Everything seems to be going Chip’s way, but in order to establish to the audience that Chip is, indeed, a wheelchair villain, towards the end of the movie, he gives a movie villains’ monologue of the sort usually declaimed by James Bond movie villains and Dr. Evil. Chip, Tom, and Sofia are at a restaurant sitting around a table when Chip reveals that he has defeated Tom “in every possible way” including in the eyes of his Sofia, whom he invites on a plane to Spain.
But at the last minute, in order to effect a “happy ending” for the married couple and to imply the intervention of a Higher Power dealing out cosmic justice, the tables are turned on Chip: Sofia refuses Chip’s offer, and declares to Tom, “You couldn’t lose me even if you tried. And you’ve been trying really hard lately.” Chip, in the midst of gloating, reveals he _has_ been faking his disability “have you tried to get a parking spot at the mall during Christmas shopping season?”, stands up, and leaves the restaurant on foot, doing a victory dance while lifting his wheelchair over his head, looking into the window of the restaurant, but not into oncoming traffic, where a bus promptly runs him over. He gets paralyzed from the waist down for real this time, and (this surely has to be Divine Justice for his sexual misconduct) it is discovered that he has testicular cancer.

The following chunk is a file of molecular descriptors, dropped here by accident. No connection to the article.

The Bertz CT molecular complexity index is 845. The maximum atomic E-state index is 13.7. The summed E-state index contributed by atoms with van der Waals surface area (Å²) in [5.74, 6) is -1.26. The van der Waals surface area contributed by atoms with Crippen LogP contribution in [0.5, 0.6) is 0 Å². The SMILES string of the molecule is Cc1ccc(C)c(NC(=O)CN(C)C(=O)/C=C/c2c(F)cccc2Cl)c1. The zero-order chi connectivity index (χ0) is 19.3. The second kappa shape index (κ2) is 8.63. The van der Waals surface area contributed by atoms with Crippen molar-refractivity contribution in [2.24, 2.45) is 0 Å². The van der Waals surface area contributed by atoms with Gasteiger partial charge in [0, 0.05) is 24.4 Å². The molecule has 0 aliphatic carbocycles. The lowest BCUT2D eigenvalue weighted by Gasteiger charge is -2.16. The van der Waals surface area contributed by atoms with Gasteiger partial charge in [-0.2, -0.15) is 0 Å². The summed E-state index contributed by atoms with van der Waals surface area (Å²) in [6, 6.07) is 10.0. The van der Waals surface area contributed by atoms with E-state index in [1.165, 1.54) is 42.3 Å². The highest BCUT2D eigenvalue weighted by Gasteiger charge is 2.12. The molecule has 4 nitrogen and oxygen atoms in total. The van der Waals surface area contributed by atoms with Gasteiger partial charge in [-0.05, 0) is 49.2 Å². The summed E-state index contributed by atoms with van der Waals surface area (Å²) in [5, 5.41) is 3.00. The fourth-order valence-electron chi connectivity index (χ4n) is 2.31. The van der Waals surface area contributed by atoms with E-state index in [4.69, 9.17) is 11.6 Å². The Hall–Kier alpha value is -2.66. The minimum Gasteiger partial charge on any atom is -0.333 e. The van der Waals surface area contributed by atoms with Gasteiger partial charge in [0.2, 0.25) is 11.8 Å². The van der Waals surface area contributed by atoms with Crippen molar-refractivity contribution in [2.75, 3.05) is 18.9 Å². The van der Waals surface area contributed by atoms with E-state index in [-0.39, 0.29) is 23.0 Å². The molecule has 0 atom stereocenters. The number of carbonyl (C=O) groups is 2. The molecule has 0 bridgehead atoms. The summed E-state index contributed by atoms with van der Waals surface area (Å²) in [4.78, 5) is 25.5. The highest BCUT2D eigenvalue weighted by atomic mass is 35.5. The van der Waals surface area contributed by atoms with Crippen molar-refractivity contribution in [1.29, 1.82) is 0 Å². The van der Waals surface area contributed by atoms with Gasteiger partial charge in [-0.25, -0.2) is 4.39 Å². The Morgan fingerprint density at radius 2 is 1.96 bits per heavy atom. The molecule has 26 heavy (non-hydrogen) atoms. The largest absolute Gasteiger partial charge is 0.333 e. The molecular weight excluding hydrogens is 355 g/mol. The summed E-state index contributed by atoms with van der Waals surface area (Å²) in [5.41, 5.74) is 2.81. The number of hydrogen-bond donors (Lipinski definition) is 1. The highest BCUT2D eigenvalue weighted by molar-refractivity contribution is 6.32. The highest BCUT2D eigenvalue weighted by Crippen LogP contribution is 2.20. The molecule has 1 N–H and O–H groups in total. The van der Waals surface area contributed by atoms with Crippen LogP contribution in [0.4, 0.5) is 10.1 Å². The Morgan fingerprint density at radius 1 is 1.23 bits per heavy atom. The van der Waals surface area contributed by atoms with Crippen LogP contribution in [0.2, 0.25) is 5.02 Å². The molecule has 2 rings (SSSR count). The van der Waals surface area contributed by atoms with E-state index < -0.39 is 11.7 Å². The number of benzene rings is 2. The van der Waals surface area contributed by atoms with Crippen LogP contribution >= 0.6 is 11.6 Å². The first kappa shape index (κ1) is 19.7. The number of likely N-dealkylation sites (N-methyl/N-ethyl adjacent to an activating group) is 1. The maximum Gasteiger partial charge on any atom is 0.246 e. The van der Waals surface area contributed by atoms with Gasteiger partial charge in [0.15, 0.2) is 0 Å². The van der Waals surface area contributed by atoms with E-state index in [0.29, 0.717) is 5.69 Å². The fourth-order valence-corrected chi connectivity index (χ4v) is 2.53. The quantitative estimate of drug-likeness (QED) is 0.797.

Tom and Sofia manage to get a job and an apartment in NYC, and settle down with baby Oliver, having gotten their nuclear family off to an enviably secure start.
You might think Inside Man‘s “Mobile Command Officer Rourke” is just another non-disabled actor plopped into a wheelchair for a bit part as the token cripple–there’s no way a uniformed policeman in a wheelchair could easily get inside a mobile command unit with narrow doorways and stairs–but Daryl “Chill” Mitchell is the real deal.